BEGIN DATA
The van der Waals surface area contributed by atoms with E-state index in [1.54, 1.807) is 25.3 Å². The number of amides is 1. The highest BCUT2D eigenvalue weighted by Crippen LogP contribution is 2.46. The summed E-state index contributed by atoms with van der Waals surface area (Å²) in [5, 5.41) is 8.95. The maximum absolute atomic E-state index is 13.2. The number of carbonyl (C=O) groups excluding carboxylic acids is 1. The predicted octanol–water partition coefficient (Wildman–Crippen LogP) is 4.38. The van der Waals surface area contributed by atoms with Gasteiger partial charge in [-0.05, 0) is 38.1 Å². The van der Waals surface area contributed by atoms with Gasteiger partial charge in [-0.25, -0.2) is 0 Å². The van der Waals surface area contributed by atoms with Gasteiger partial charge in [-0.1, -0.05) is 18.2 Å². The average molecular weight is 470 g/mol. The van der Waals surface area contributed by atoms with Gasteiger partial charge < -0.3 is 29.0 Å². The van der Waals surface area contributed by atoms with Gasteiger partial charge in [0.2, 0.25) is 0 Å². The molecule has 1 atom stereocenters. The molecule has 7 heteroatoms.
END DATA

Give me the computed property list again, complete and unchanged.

The van der Waals surface area contributed by atoms with E-state index in [1.54, 1.807) is 25.3 Å². The number of amides is 1. The highest BCUT2D eigenvalue weighted by Crippen LogP contribution is 2.46. The summed E-state index contributed by atoms with van der Waals surface area (Å²) in [5, 5.41) is 8.95. The maximum absolute atomic E-state index is 13.2. The number of carbonyl (C=O) groups excluding carboxylic acids is 1. The predicted octanol–water partition coefficient (Wildman–Crippen LogP) is 4.38. The van der Waals surface area contributed by atoms with Gasteiger partial charge in [-0.05, 0) is 38.1 Å². The van der Waals surface area contributed by atoms with Gasteiger partial charge in [-0.25, -0.2) is 0 Å². The van der Waals surface area contributed by atoms with Gasteiger partial charge in [-0.1, -0.05) is 18.2 Å². The average molecular weight is 470 g/mol. The van der Waals surface area contributed by atoms with Gasteiger partial charge < -0.3 is 29.0 Å². The van der Waals surface area contributed by atoms with Gasteiger partial charge in [0.2, 0.25) is 0 Å². The molecule has 1 atom stereocenters. The molecule has 7 heteroatoms.